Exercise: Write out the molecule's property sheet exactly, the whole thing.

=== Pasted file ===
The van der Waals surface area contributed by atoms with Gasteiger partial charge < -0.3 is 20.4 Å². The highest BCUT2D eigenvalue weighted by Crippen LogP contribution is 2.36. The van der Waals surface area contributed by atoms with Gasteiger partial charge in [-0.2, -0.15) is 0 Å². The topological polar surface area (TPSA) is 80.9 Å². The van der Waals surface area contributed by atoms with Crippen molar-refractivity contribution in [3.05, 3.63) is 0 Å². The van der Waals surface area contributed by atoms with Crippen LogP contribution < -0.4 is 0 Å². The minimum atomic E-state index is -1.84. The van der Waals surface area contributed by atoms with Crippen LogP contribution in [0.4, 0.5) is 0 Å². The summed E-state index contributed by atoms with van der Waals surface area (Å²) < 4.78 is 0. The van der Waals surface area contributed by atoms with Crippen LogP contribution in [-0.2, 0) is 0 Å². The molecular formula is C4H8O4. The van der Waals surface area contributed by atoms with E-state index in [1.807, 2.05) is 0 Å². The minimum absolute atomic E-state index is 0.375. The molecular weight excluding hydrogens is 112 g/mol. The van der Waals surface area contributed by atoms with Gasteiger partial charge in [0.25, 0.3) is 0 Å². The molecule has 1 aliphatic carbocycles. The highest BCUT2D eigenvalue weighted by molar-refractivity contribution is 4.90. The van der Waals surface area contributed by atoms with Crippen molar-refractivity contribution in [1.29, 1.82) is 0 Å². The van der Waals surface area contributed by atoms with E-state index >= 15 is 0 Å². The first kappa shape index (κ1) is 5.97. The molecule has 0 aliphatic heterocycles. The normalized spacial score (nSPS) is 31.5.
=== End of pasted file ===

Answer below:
The van der Waals surface area contributed by atoms with Gasteiger partial charge < -0.3 is 20.4 Å². The highest BCUT2D eigenvalue weighted by Crippen LogP contribution is 2.36. The van der Waals surface area contributed by atoms with Gasteiger partial charge in [-0.2, -0.15) is 0 Å². The topological polar surface area (TPSA) is 80.9 Å². The van der Waals surface area contributed by atoms with Crippen molar-refractivity contribution in [3.05, 3.63) is 0 Å². The van der Waals surface area contributed by atoms with Crippen LogP contribution < -0.4 is 0 Å². The minimum atomic E-state index is -1.84. The van der Waals surface area contributed by atoms with Crippen LogP contribution in [0.4, 0.5) is 0 Å². The summed E-state index contributed by atoms with van der Waals surface area (Å²) < 4.78 is 0. The van der Waals surface area contributed by atoms with Crippen LogP contribution in [-0.2, 0) is 0 Å². The molecular formula is C4H8O4. The van der Waals surface area contributed by atoms with E-state index in [1.807, 2.05) is 0 Å². The minimum absolute atomic E-state index is 0.375. The molecular weight excluding hydrogens is 112 g/mol. The van der Waals surface area contributed by atoms with Gasteiger partial charge in [0.25, 0.3) is 0 Å². The molecule has 1 aliphatic carbocycles. The highest BCUT2D eigenvalue weighted by molar-refractivity contribution is 4.90. The van der Waals surface area contributed by atoms with Crippen molar-refractivity contribution in [1.29, 1.82) is 0 Å². The van der Waals surface area contributed by atoms with E-state index >= 15 is 0 Å². The first kappa shape index (κ1) is 5.97. The molecule has 0 aliphatic heterocycles. The normalized spacial score (nSPS) is 31.5.